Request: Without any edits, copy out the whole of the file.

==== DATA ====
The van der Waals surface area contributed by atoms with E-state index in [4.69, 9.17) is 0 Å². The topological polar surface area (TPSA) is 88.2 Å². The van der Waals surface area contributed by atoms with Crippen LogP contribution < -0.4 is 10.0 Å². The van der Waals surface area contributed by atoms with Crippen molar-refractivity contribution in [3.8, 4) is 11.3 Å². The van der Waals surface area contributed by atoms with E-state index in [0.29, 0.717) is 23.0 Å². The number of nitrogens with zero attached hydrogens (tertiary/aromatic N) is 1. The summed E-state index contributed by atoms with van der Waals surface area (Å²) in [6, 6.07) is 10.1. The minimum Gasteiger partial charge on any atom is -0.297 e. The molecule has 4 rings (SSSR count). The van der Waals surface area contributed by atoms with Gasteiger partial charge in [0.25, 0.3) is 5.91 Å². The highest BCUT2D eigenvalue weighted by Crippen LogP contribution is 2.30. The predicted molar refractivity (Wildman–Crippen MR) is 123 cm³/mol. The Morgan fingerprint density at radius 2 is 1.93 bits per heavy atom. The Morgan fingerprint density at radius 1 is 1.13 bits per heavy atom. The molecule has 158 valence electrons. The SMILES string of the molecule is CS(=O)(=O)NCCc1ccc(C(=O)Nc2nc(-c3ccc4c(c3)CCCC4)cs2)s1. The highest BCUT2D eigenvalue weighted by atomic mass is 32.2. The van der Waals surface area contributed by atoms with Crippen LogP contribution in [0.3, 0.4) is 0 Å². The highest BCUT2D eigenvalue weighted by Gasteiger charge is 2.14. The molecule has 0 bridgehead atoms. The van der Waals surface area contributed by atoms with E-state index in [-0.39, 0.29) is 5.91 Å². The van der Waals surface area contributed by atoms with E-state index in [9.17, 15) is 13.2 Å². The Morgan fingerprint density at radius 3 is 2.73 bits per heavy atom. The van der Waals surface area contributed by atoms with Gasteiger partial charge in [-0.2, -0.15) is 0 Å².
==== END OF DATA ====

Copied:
The van der Waals surface area contributed by atoms with E-state index in [4.69, 9.17) is 0 Å². The topological polar surface area (TPSA) is 88.2 Å². The van der Waals surface area contributed by atoms with Crippen LogP contribution < -0.4 is 10.0 Å². The van der Waals surface area contributed by atoms with Crippen molar-refractivity contribution in [3.8, 4) is 11.3 Å². The van der Waals surface area contributed by atoms with E-state index in [0.29, 0.717) is 23.0 Å². The number of nitrogens with zero attached hydrogens (tertiary/aromatic N) is 1. The summed E-state index contributed by atoms with van der Waals surface area (Å²) in [6, 6.07) is 10.1. The minimum Gasteiger partial charge on any atom is -0.297 e. The molecule has 4 rings (SSSR count). The van der Waals surface area contributed by atoms with Gasteiger partial charge in [0.25, 0.3) is 5.91 Å². The highest BCUT2D eigenvalue weighted by Crippen LogP contribution is 2.30. The predicted molar refractivity (Wildman–Crippen MR) is 123 cm³/mol. The Morgan fingerprint density at radius 2 is 1.93 bits per heavy atom. The Morgan fingerprint density at radius 1 is 1.13 bits per heavy atom. The molecule has 158 valence electrons. The SMILES string of the molecule is CS(=O)(=O)NCCc1ccc(C(=O)Nc2nc(-c3ccc4c(c3)CCCC4)cs2)s1. The highest BCUT2D eigenvalue weighted by atomic mass is 32.2. The van der Waals surface area contributed by atoms with Crippen LogP contribution in [0.3, 0.4) is 0 Å². The highest BCUT2D eigenvalue weighted by Gasteiger charge is 2.14. The molecule has 0 bridgehead atoms. The van der Waals surface area contributed by atoms with E-state index in [-0.39, 0.29) is 5.91 Å². The van der Waals surface area contributed by atoms with E-state index in [9.17, 15) is 13.2 Å². The Morgan fingerprint density at radius 3 is 2.73 bits per heavy atom. The van der Waals surface area contributed by atoms with Gasteiger partial charge in [-0.2, -0.15) is 0 Å².